Editor's Viewpoint: We must protect our built heritage
The £150 fine imposed on a developer who demolished a listed building in Belfast without consent was astonishingly low, even if there were mitigating factors in the case.
Dermot Kennedy said the building was set on fire and then partially collapsed before he razed it to the ground for safety reasons.
Nevertheless he acted in contravention of the heritage laws, and before the Planning Service could examine the fire damaged building to give a verdict on what action to take. The leniency of the fine to a wealthy developer and businessman is being interpreted as a slap on the wrist to him, and a slap in the face to conservationists.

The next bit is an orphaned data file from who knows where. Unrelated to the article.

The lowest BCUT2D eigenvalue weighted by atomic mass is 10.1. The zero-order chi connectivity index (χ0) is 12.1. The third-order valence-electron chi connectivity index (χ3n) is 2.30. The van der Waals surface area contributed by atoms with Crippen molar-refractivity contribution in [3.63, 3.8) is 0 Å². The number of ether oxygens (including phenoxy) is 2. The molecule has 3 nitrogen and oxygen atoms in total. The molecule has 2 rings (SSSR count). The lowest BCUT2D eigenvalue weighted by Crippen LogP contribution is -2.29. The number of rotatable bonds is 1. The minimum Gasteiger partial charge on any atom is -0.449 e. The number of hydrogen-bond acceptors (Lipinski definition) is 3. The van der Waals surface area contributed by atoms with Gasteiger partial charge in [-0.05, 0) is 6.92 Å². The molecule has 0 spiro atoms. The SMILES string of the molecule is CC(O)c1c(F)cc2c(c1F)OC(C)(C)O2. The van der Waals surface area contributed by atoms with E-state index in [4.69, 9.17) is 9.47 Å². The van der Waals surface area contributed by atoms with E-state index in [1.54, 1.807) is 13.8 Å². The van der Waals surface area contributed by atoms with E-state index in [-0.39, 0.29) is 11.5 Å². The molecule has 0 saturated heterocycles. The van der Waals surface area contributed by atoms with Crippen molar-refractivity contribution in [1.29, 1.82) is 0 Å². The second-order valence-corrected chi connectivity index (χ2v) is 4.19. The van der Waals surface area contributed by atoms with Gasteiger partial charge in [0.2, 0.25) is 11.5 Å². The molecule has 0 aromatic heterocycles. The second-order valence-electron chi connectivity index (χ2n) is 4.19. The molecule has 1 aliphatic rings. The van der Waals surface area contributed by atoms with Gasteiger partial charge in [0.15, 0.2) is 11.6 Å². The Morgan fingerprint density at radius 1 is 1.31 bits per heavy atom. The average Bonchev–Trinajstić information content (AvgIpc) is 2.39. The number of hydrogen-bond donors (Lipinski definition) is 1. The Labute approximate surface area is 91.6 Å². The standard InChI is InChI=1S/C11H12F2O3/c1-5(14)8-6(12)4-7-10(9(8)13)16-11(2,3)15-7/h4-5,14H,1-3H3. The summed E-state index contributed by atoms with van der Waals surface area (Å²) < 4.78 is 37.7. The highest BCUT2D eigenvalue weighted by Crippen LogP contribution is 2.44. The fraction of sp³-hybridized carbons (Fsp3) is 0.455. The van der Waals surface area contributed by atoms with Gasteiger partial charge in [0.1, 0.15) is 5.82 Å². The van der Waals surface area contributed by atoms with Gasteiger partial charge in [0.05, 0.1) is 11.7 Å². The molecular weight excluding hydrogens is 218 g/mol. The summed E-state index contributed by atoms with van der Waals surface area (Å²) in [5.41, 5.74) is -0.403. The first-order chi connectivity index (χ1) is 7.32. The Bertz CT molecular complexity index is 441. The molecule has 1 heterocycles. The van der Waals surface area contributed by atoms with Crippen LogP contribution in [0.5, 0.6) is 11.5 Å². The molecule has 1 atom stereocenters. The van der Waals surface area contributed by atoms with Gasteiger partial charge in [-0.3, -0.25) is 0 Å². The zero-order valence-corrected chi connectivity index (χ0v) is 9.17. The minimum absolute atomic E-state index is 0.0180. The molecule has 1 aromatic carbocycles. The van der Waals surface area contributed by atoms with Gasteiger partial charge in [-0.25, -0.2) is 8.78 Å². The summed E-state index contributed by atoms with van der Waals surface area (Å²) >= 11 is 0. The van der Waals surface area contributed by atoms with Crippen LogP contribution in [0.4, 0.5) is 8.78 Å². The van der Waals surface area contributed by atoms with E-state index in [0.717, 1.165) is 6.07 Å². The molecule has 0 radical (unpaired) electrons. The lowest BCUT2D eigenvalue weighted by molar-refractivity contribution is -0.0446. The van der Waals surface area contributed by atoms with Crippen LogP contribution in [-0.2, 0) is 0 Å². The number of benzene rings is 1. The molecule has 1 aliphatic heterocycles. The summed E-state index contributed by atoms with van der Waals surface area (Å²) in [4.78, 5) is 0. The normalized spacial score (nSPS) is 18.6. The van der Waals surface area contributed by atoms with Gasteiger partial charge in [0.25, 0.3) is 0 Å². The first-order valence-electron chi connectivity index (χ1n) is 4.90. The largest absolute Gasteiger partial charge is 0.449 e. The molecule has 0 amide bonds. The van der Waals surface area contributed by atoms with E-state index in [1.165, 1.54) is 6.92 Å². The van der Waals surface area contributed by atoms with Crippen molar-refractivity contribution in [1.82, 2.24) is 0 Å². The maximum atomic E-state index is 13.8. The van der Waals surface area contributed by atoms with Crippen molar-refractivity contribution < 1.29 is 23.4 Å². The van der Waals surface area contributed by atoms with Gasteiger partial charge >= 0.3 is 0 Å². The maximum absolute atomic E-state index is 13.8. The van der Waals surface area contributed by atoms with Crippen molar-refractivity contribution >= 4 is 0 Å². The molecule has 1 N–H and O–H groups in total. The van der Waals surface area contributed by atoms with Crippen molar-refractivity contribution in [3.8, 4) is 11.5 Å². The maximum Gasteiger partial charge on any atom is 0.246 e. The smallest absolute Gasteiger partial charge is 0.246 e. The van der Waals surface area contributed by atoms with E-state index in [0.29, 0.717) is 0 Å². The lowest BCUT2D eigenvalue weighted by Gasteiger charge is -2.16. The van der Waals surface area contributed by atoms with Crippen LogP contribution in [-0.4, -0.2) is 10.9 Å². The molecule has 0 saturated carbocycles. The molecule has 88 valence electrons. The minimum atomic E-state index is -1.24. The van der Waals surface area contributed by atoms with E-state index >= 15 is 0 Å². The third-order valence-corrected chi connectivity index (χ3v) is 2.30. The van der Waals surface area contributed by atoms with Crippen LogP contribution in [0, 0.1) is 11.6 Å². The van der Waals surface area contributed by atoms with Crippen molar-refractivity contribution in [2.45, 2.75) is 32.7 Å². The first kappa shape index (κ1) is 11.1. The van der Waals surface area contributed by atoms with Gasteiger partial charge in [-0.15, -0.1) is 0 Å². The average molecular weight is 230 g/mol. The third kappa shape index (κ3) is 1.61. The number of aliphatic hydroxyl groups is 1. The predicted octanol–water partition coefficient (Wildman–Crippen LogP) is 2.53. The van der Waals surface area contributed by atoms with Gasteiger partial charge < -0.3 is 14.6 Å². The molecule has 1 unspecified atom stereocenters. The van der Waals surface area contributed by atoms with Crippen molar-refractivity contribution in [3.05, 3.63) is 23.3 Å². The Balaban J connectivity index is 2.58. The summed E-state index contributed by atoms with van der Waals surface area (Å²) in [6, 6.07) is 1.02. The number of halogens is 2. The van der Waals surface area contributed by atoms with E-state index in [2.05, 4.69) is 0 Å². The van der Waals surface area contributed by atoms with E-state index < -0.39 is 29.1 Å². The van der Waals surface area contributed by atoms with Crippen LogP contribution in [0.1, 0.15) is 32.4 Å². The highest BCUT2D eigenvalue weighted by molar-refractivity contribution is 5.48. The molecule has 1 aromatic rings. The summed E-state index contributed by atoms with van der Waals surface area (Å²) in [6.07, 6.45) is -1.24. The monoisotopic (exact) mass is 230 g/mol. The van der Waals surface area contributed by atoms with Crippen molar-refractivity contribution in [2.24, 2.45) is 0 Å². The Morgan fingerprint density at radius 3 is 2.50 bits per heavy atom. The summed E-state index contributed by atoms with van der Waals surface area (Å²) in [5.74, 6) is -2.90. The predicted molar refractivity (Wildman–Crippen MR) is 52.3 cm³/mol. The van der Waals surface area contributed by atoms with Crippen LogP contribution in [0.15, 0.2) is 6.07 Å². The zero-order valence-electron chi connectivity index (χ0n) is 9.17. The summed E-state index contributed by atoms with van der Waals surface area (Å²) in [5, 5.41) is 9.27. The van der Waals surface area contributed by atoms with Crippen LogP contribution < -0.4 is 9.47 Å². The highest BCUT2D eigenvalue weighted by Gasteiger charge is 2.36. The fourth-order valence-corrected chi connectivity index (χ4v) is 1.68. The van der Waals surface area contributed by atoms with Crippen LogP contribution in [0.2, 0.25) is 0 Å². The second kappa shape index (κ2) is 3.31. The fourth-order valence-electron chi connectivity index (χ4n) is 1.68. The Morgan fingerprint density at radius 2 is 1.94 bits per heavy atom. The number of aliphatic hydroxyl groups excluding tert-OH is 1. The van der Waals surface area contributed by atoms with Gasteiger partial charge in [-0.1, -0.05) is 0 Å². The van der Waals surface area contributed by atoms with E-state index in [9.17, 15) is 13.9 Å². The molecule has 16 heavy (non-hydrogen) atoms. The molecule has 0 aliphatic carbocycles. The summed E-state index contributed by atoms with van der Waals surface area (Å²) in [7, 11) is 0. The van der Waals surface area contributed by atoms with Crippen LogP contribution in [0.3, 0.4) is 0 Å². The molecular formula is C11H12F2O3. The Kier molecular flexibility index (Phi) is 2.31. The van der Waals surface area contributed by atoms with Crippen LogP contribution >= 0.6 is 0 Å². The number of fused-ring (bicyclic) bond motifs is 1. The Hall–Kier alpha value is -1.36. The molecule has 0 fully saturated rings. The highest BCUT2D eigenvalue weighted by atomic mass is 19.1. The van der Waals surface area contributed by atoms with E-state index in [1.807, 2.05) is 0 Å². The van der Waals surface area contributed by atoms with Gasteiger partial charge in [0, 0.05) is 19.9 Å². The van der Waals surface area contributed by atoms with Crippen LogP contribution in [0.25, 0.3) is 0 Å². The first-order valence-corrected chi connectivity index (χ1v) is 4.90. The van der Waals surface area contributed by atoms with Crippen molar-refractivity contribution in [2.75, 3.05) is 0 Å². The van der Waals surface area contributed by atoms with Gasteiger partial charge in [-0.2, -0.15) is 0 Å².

For this is by no means the first time that developers have escaped lightly after demolishing listed buildings. The value the courts put on our built heritage seems to be very low, and that is discouraging to those who want it protected and preserved. It is not that the law is wanting, for fines of up to £30,000 or a six months jail term can be imposed. While that is for blatant and wilful cases of destruction, any contravention of the law should carry a meaningful penalty.
It is important to protect the built heritage. Imagine if all the stately homes in Northern Ireland had been allowed to simply fall into ruin. The province would be immeasurably poorer for their loss. We also need to preserve the former homes of important figures. Shamefully, a home of our greatest living poet, Seamus Heaney, was allowed to be demolished. Properties such as that are part of the rich fabric of our society, not simply bricks and mortar. They add to our quality of life, much more so than some anonymous modern apartment block or housing scheme where the motivation is simply profit.
Breaches of the heritage laws should be dealt with severely to stop people being tempted to destroy first and answer questions later.